In 2019, the police visited Lincolnshire businessman Harry Miller over complaints that some of his tweets were transphobic. Though no crime had been committed, the police recorded the tweets as a ‘non-crime hate incident’ – an Orwellian category that stigmatises, indeed quasi-criminalises, perfectly legal speech. Miller was one of more than 120,000 Brits to have an NCHI recorded against his name. But he refused to take this lying down. And so he began what turned out to be a two-year-long legal campaign. In 2020, the High Court ruled that the police had acted unlawfully. And earlier this month, the Court of Appeal ruled that recording NCHIs is unlawful in principle and practice. This is a landmark blow for freedom of expression. So here’s to you, Harry Miller – a true free-speech hero.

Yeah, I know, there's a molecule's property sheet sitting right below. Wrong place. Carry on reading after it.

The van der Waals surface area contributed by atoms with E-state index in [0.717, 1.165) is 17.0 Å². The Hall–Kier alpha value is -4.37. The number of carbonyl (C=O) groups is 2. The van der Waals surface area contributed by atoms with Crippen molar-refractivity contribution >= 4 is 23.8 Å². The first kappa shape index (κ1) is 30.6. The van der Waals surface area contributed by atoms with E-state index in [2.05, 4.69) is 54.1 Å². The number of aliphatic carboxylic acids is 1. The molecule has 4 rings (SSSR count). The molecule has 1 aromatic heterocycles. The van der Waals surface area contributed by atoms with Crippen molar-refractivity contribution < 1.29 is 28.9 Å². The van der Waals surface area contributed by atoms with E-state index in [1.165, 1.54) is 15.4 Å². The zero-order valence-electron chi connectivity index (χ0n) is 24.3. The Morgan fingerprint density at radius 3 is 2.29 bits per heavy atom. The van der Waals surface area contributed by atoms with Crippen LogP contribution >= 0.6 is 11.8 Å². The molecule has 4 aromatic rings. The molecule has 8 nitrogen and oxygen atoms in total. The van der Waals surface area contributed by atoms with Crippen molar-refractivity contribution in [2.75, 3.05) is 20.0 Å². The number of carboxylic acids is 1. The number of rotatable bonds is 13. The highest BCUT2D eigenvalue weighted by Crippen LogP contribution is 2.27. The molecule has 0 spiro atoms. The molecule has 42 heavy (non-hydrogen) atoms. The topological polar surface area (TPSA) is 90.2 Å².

Pictures by: Getty / YouTube.